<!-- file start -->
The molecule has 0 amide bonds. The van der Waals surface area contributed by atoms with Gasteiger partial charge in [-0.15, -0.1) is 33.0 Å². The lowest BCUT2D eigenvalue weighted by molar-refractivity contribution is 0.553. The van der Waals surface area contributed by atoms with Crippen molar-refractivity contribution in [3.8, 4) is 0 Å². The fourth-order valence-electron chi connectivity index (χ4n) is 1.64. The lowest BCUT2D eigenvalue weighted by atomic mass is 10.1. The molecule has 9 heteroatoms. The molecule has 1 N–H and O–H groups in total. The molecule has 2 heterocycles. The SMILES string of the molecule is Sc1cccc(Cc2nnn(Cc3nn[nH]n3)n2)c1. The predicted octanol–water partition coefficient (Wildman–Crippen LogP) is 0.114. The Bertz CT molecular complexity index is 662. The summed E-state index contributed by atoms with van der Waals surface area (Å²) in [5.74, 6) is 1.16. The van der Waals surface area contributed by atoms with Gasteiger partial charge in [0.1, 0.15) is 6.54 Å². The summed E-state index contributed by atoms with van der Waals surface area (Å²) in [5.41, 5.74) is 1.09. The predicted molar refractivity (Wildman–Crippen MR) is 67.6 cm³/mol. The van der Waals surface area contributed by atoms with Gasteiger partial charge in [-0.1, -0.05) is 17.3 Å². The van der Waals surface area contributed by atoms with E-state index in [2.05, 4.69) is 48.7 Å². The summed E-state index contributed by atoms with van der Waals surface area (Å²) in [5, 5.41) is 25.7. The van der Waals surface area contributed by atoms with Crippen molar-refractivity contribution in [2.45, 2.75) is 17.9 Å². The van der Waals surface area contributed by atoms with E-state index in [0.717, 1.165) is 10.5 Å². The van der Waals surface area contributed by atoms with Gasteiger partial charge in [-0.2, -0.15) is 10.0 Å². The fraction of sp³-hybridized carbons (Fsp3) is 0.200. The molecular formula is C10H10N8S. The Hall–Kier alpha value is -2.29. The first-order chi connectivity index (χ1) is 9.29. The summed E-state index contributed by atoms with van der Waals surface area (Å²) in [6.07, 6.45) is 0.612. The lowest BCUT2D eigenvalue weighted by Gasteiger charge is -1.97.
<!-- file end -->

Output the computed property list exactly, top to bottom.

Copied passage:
The molecule has 0 amide bonds. The van der Waals surface area contributed by atoms with Gasteiger partial charge in [-0.15, -0.1) is 33.0 Å². The lowest BCUT2D eigenvalue weighted by molar-refractivity contribution is 0.553. The van der Waals surface area contributed by atoms with Crippen molar-refractivity contribution in [3.8, 4) is 0 Å². The fourth-order valence-electron chi connectivity index (χ4n) is 1.64. The lowest BCUT2D eigenvalue weighted by atomic mass is 10.1. The molecule has 9 heteroatoms. The molecule has 1 N–H and O–H groups in total. The molecule has 2 heterocycles. The SMILES string of the molecule is Sc1cccc(Cc2nnn(Cc3nn[nH]n3)n2)c1. The predicted octanol–water partition coefficient (Wildman–Crippen LogP) is 0.114. The Bertz CT molecular complexity index is 662. The summed E-state index contributed by atoms with van der Waals surface area (Å²) in [5.74, 6) is 1.16. The van der Waals surface area contributed by atoms with Gasteiger partial charge in [0.1, 0.15) is 6.54 Å². The summed E-state index contributed by atoms with van der Waals surface area (Å²) in [5.41, 5.74) is 1.09. The predicted molar refractivity (Wildman–Crippen MR) is 67.6 cm³/mol. The van der Waals surface area contributed by atoms with Gasteiger partial charge in [-0.1, -0.05) is 17.3 Å². The van der Waals surface area contributed by atoms with E-state index in [2.05, 4.69) is 48.7 Å². The summed E-state index contributed by atoms with van der Waals surface area (Å²) in [5, 5.41) is 25.7. The van der Waals surface area contributed by atoms with Crippen molar-refractivity contribution in [2.45, 2.75) is 17.9 Å². The van der Waals surface area contributed by atoms with E-state index in [0.717, 1.165) is 10.5 Å². The van der Waals surface area contributed by atoms with Gasteiger partial charge in [-0.2, -0.15) is 10.0 Å². The fraction of sp³-hybridized carbons (Fsp3) is 0.200. The molecular formula is C10H10N8S. The Hall–Kier alpha value is -2.29. The first-order chi connectivity index (χ1) is 9.29. The summed E-state index contributed by atoms with van der Waals surface area (Å²) in [6.07, 6.45) is 0.612. The lowest BCUT2D eigenvalue weighted by Gasteiger charge is -1.97.